• The totemic powers themselves - Wolf, etc., - could only be threatened by cosmic forces; the "deity" here is actually a collective of all spirits of that type
  • Not responsible for Creation; the Ylanni wander from world to world
  • PCs can become cosmic-level servants as a retirement option

King's Gate's first campaign had really no gods, while the second campaign revealed a great deal more about history and cosmology that changed this. The Ylanni, totem spirits to which some people were bonded, were... sort of like animal gods, but again had no interest in any kind of interaction with those who weren't tied to them by a totem bond. In the second campaign, we learned more about the Ylanni, including the First among them to come to the world of King's Gate, who were called Ume. Still, not gods; they were countless and diverse individual spirits, for all that one might refer to the group en masse.

King's Gate - Altera

  • Worshipers were common in the past; in the present day, only one race is even aware of them and still worships them
  • Presumably in the past they had expectations of behavior; in the present day their rites were known only to the kezhekai
  • Possibly active in the world; few clear expressions of power
  • Can't be killed because there's nothing to kill or threaten; could be forgotten entirely, though
  • Might be believed to be responsible for creation
  • No significant proselytizing
  • No known cosmic-level servants
  • Altars in the wilderness or among ruins

The second campaign further introduced Altera, powerful entities that were worshiped in ages long past, but were forgotten in the lore of the modern world. This was an excellent example of creating doubt as to whether these Altera existed as real, conscious entities at all, or whether they were names applied to elemental dualities and impulses. It seems that there had to have been something behind them, but it is difficult to say what; some incidents clearly seemed to indicate purpose and will. If these beings existed, though, they did have an apparent desire for worship and service. One of the four Altera was not like the other three: where Mena, Talo, and Ia were driven by impulses more-or-less according to the elemental natures, only Runa (as the representative of Tal Elan and Tal Shar) had positive and negative moral impulses. KG did an excellent job of keeping all four mysterious and entirely unknowable.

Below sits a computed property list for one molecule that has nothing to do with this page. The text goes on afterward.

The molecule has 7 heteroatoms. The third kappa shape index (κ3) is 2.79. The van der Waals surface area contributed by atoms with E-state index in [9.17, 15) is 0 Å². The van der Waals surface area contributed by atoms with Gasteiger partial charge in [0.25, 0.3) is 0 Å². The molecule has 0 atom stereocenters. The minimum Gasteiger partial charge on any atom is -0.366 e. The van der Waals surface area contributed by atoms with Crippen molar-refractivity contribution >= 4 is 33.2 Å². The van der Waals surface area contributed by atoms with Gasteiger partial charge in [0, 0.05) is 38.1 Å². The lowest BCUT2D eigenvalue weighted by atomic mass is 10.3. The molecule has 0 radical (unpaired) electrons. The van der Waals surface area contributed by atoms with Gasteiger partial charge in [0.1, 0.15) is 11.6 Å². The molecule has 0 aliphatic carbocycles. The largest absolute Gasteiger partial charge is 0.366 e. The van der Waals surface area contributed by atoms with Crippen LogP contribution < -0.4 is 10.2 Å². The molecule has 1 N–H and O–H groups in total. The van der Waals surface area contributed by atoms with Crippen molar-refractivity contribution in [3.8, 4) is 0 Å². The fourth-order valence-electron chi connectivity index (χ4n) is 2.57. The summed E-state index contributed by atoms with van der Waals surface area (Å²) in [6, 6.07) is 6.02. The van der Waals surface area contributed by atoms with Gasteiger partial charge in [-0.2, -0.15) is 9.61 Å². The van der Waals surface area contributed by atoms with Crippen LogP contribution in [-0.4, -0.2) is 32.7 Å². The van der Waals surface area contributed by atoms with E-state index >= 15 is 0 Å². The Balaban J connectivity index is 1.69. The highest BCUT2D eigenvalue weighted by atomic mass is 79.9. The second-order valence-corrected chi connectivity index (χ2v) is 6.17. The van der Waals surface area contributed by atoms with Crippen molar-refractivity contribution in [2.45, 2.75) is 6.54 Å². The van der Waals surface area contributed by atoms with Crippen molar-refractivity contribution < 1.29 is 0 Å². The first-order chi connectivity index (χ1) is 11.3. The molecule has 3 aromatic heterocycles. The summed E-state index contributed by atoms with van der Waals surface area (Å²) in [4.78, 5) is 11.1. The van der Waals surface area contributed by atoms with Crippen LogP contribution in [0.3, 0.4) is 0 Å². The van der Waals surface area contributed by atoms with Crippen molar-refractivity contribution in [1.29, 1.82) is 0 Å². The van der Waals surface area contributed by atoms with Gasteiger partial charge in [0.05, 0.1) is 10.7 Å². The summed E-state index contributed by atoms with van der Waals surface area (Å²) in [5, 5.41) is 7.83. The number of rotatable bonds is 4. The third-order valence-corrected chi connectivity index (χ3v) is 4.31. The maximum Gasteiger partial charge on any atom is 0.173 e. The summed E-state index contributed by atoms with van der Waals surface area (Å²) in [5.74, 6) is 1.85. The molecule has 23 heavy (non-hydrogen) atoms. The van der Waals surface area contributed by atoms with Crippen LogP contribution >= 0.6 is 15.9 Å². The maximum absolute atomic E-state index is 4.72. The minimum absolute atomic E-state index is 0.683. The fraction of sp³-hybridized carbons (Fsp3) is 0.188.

Sunday, June 5, 2011

Mage: Combined Spells, Part Two

In my last post, I talked a bit about spells that combined Arcana to do interesting things. This time around, I'm looking directly at the character sheets of the mages in my game so that I'm creating things they might want to buy their way into - attainable within 1-2 dots of Arcana purchases, ideally. That might still look impossibly far off at their current rate of XP gain, but as I intend this campaign to keep going for a long time yet, I'm sticking pretty close to the book-recommended XP rates. XP for sessions so far has ranged from 3 General and 1 Arcane to 4G/4A. So when I note that a character is, say, 14 General XP away from the minimum to use an effect, I'm aware of what a tough sell that might be. Actual player use, therefore, is a secondary goal and largely out of my hands; just learning more about the system by creating something within it is the real goal. I will be discussing those PCs at some length, though, in the context of what I'm suggesting.

Invocation of the Man-Slaying Talon (Life 4, Matter 3 by the rules on p. 128, or as a rote... something less clear, but Life 3 and Matter 2 form the basis of this effect)
Dice Pool as a rote: Stamina + Survival + (lowest of Life or Matter) - 2
Dice Pool as an improvised spell: (lowest of Life or Matter) - 2 + Gnosis